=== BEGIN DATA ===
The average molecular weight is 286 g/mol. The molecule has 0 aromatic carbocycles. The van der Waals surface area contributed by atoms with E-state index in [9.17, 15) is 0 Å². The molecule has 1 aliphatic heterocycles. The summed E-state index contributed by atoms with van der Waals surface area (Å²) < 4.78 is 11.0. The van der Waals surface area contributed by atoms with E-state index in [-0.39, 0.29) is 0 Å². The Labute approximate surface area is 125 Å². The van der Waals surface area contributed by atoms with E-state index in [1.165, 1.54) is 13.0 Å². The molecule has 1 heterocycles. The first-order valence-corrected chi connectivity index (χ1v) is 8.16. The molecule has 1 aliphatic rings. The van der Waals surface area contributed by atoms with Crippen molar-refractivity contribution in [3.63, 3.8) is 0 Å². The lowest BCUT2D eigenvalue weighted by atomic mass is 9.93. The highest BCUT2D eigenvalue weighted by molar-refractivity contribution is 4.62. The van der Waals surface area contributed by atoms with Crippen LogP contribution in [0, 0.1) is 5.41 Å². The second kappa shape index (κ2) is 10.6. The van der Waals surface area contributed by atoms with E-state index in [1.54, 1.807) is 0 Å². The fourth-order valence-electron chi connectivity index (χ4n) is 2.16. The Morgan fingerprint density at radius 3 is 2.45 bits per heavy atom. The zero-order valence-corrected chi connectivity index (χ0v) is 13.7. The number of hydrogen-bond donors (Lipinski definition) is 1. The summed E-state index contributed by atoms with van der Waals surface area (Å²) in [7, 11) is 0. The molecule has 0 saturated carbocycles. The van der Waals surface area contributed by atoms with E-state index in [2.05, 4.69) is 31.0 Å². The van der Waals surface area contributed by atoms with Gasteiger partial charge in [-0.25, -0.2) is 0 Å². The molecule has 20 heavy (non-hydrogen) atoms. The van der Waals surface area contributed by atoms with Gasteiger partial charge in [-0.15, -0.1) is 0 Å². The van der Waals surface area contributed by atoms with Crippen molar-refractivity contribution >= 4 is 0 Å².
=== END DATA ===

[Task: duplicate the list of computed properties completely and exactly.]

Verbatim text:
The average molecular weight is 286 g/mol. The molecule has 0 aromatic carbocycles. The van der Waals surface area contributed by atoms with E-state index in [9.17, 15) is 0 Å². The molecule has 1 aliphatic heterocycles. The summed E-state index contributed by atoms with van der Waals surface area (Å²) < 4.78 is 11.0. The van der Waals surface area contributed by atoms with E-state index in [-0.39, 0.29) is 0 Å². The Labute approximate surface area is 125 Å². The van der Waals surface area contributed by atoms with E-state index in [1.165, 1.54) is 13.0 Å². The molecule has 1 heterocycles. The first-order valence-corrected chi connectivity index (χ1v) is 8.16. The molecule has 1 aliphatic rings. The van der Waals surface area contributed by atoms with Crippen molar-refractivity contribution in [3.63, 3.8) is 0 Å². The lowest BCUT2D eigenvalue weighted by atomic mass is 9.93. The highest BCUT2D eigenvalue weighted by molar-refractivity contribution is 4.62. The van der Waals surface area contributed by atoms with Crippen LogP contribution in [0, 0.1) is 5.41 Å². The second kappa shape index (κ2) is 10.6. The van der Waals surface area contributed by atoms with E-state index in [1.54, 1.807) is 0 Å². The fourth-order valence-electron chi connectivity index (χ4n) is 2.16. The Morgan fingerprint density at radius 3 is 2.45 bits per heavy atom. The zero-order valence-corrected chi connectivity index (χ0v) is 13.7. The number of hydrogen-bond donors (Lipinski definition) is 1. The summed E-state index contributed by atoms with van der Waals surface area (Å²) in [7, 11) is 0. The molecule has 0 saturated carbocycles. The van der Waals surface area contributed by atoms with E-state index in [2.05, 4.69) is 31.0 Å². The van der Waals surface area contributed by atoms with Gasteiger partial charge in [-0.25, -0.2) is 0 Å². The molecule has 20 heavy (non-hydrogen) atoms. The van der Waals surface area contributed by atoms with Gasteiger partial charge in [-0.15, -0.1) is 0 Å². The van der Waals surface area contributed by atoms with Crippen molar-refractivity contribution >= 4 is 0 Å².